A Canadian study started the latest bout about the value of annual mammography for preventing breast cancer mortality.
The study concluded that annual mammograms in women ages 40 to 59 does not reduce breast cancer mortality compared to physical examination or usual care when adjuvant therapy for breast cancer is freely available.
Researchers drew their conclusion from a follow-up of 15 screening centers across Canada from 1980 to 1985. Results from nearly 90,000 women randomized to 5 annual mammography screens or a control of no mammography followed by usual care were linked to registry data.
Results appeared online Feb. 11 at BMJ.
The overall hazard ratio (HR) for death from breast cancer diagnosed during the screening period associated with mammography was 1.05 (95% CI, 0.85 to 1.30). The findings for women aged 40-49 and 50-59 were almost identical.
Cumulative mortality from breast cancer was similar between women in the mammography arm and in the control arm (HR, 0.99; 95% CI, 0.88 to 1.12). After 15 years of follow-up a residual excess of 106 cancers was observed in the mammography arm, attributable to over-diagnosis.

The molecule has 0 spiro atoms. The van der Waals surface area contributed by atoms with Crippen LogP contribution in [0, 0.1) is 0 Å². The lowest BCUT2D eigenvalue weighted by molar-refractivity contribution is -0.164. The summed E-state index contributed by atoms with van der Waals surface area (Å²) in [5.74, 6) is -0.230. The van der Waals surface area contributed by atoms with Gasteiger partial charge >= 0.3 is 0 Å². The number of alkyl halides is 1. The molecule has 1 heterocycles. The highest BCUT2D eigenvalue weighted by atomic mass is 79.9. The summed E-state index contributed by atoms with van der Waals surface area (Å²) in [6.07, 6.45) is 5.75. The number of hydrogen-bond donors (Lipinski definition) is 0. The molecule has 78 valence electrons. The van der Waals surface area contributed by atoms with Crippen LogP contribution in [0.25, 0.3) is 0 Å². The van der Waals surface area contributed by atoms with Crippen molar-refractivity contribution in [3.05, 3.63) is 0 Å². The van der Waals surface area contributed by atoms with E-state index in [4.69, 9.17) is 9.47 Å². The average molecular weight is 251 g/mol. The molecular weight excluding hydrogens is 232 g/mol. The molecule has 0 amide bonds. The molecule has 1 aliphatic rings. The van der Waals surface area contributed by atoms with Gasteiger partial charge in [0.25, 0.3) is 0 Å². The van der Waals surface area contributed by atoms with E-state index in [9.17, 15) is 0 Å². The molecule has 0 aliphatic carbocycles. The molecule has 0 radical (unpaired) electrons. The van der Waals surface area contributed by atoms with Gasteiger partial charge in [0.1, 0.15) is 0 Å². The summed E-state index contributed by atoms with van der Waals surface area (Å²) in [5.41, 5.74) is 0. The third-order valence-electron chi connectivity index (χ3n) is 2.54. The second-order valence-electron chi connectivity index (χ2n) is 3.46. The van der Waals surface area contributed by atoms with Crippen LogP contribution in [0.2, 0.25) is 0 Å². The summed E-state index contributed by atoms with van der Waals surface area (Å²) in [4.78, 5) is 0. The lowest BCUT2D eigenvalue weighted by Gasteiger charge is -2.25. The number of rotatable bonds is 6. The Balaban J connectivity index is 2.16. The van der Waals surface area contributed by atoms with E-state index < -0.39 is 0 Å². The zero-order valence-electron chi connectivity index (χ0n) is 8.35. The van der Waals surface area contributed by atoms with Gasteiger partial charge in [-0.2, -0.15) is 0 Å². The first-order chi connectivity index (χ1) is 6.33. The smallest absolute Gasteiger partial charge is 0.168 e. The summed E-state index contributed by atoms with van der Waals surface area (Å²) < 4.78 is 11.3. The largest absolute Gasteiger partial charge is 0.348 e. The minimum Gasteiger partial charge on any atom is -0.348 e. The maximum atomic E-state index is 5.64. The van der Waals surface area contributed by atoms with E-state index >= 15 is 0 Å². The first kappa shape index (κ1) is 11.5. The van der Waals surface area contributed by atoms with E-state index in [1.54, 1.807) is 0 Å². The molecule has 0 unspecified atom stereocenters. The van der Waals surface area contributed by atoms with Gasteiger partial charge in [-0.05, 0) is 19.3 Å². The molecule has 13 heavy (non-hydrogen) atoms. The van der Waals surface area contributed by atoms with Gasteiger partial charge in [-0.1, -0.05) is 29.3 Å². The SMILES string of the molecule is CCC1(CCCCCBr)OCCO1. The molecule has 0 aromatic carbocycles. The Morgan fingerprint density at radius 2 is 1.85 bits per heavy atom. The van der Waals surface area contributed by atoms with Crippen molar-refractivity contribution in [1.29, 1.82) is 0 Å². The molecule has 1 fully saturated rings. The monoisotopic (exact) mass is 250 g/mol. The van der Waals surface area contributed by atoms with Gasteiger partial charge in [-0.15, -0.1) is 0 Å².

Overall, 22% of screen detected invasive breast cancers were over-diagnosed, representing one over-diagnosed breast cancer for every 424 women who received mammography screening in the trial.
Researchers wrote, “Early detection could be of greater benefit in communities where most cancers that present clinically are larger and a higher proportion are node positive. However, in technically advanced countries, our results support the views of some commentators that the rationale for screening by mammography should be urgently reassessed by policy makers. Nevertheless, education, early diagnosis, and excellent clinical care should continue to be provided to women to ensure that as many breast tumours as possible are diagnosed at or less than 2 cm.”
ACP members quickly reacted to the news, sharing headlines and opinions on Twitter.
ACP Member Joseph Ross, MD, tweeted: “Important to clarify, Canadian RCT casts doubt on using mammography for breast cancer screening, not diagnostic mammography”.
In a reply, ACP Fellow Cary Gross, MD, FACP, said, “Yes screening is the key issue - a gateway to the subsequent tests too”.
ACP Resident/Fellow Member Paul A. Bergl, MD, tweeted a picture of an NFL player decked out in breast cancer awareness garb and stated: “Mixed #mammogram messages: Huge campaigns for awareness, but do we screen for #breastcancer?”
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